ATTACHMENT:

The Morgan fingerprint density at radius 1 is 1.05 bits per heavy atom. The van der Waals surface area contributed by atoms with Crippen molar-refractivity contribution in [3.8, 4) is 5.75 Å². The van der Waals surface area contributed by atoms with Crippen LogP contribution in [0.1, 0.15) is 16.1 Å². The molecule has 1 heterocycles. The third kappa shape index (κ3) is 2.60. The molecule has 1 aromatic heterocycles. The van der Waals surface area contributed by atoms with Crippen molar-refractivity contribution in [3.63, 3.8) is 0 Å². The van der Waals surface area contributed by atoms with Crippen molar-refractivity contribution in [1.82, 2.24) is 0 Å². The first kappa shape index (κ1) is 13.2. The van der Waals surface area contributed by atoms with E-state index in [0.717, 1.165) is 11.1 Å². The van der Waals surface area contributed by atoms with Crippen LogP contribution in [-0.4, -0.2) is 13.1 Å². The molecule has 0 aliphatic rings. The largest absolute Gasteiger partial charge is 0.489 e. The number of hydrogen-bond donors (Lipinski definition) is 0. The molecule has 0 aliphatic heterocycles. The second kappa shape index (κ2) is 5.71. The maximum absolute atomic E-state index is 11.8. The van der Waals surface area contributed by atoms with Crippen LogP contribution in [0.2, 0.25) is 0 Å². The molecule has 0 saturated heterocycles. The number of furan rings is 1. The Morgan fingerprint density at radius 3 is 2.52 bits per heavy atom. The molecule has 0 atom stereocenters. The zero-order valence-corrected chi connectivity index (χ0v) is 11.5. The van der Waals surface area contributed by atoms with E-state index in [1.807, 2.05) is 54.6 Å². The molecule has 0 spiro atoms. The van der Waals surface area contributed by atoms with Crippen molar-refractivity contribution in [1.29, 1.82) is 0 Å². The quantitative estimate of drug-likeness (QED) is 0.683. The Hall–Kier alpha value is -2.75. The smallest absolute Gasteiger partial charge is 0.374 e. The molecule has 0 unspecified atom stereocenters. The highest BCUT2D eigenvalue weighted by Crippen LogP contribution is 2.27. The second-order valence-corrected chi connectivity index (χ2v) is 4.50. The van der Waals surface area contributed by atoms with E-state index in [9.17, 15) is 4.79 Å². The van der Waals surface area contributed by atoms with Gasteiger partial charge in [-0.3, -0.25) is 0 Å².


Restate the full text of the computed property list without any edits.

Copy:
The Morgan fingerprint density at radius 1 is 1.05 bits per heavy atom. The van der Waals surface area contributed by atoms with Crippen molar-refractivity contribution in [3.8, 4) is 5.75 Å². The van der Waals surface area contributed by atoms with Crippen LogP contribution in [0.1, 0.15) is 16.1 Å². The molecule has 1 heterocycles. The third kappa shape index (κ3) is 2.60. The molecule has 1 aromatic heterocycles. The van der Waals surface area contributed by atoms with Crippen molar-refractivity contribution in [3.63, 3.8) is 0 Å². The van der Waals surface area contributed by atoms with Crippen molar-refractivity contribution in [1.82, 2.24) is 0 Å². The first kappa shape index (κ1) is 13.2. The van der Waals surface area contributed by atoms with E-state index in [0.717, 1.165) is 11.1 Å². The van der Waals surface area contributed by atoms with Crippen LogP contribution in [-0.4, -0.2) is 13.1 Å². The molecule has 0 aliphatic rings. The largest absolute Gasteiger partial charge is 0.489 e. The number of hydrogen-bond donors (Lipinski definition) is 0. The molecule has 0 aliphatic heterocycles. The second kappa shape index (κ2) is 5.71. The maximum absolute atomic E-state index is 11.8. The van der Waals surface area contributed by atoms with Crippen LogP contribution in [0.2, 0.25) is 0 Å². The molecule has 0 saturated heterocycles. The number of furan rings is 1. The Morgan fingerprint density at radius 3 is 2.52 bits per heavy atom. The molecule has 0 atom stereocenters. The zero-order valence-corrected chi connectivity index (χ0v) is 11.5. The van der Waals surface area contributed by atoms with E-state index in [1.807, 2.05) is 54.6 Å². The molecule has 0 spiro atoms. The van der Waals surface area contributed by atoms with Crippen molar-refractivity contribution in [1.29, 1.82) is 0 Å². The quantitative estimate of drug-likeness (QED) is 0.683. The Hall–Kier alpha value is -2.75. The smallest absolute Gasteiger partial charge is 0.374 e. The molecule has 0 unspecified atom stereocenters. The highest BCUT2D eigenvalue weighted by Crippen LogP contribution is 2.27. The second-order valence-corrected chi connectivity index (χ2v) is 4.50. The van der Waals surface area contributed by atoms with E-state index in [9.17, 15) is 4.79 Å². The van der Waals surface area contributed by atoms with Gasteiger partial charge in [-0.3, -0.25) is 0 Å².